One of the most difficult elements about learning Japanese is that often the grammar does not literally translate into English. One prime example of this is when someone looks as though they are being irritated by a loud noise. Whilst in English we would say that person finds it to be noisy, in Japanese you say that person literally looks noisy. Another similar example is that when someone departs on a trip you are not sad, but lonely for them. It was this grammar point that stopped me from getting my first 100% in a test, and has therefore lodged itself in my memory. Thus if ‘Anne’ leaves the country, does not phone, and makes no effort to get in touch, I now know that her mother is NOT sad, but is in fact lonely for her; always worth knowing.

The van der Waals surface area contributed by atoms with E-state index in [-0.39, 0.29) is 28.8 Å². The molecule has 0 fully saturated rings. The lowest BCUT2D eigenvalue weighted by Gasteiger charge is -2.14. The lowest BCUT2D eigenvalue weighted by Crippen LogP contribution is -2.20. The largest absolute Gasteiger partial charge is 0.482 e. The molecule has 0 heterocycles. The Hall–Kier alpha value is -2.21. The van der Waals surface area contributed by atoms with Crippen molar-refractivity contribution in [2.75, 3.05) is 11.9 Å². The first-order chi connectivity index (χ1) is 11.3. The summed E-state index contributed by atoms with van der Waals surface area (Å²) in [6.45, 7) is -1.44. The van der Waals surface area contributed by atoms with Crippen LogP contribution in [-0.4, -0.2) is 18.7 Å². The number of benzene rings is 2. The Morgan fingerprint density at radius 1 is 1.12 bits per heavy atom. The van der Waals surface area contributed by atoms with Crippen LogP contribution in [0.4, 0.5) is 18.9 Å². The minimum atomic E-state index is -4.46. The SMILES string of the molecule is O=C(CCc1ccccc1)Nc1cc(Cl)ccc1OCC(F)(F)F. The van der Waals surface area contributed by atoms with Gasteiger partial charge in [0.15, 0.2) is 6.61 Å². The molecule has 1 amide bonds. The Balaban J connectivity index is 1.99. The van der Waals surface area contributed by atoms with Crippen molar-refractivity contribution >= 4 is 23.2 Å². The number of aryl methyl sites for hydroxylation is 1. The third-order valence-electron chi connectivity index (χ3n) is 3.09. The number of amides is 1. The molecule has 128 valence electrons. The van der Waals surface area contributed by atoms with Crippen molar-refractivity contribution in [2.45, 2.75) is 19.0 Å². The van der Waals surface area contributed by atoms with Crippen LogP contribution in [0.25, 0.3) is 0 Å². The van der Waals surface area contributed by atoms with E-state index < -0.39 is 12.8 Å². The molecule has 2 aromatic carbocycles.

This afternoon Richard and I went to go and see a Bunraku, a form of traditional Japanese theatre which utilises using puppets. Each of the main puppets is operated by three people: one for the feet; one for the left hand; and one for the right hand, body, and head. Training for each position takes approximately ten years (progressing from the feet to the head), and so it is quite a demanding profession to say the least. A mutual friend had arranged for us to go backstage and meet one of the more prominent puppeteers, and we were given a guided tour and even allowed to hold and ‘operate’ the (surprisingly heavy) puppets, which was a great honour. The performance itself was incredibly skilful, and the English audio translation that I was provided with was very helpful without being invasive. However, three hours was a tad long, and by the end of it my knees and lower back were crippled (again), but it was definitely worth it.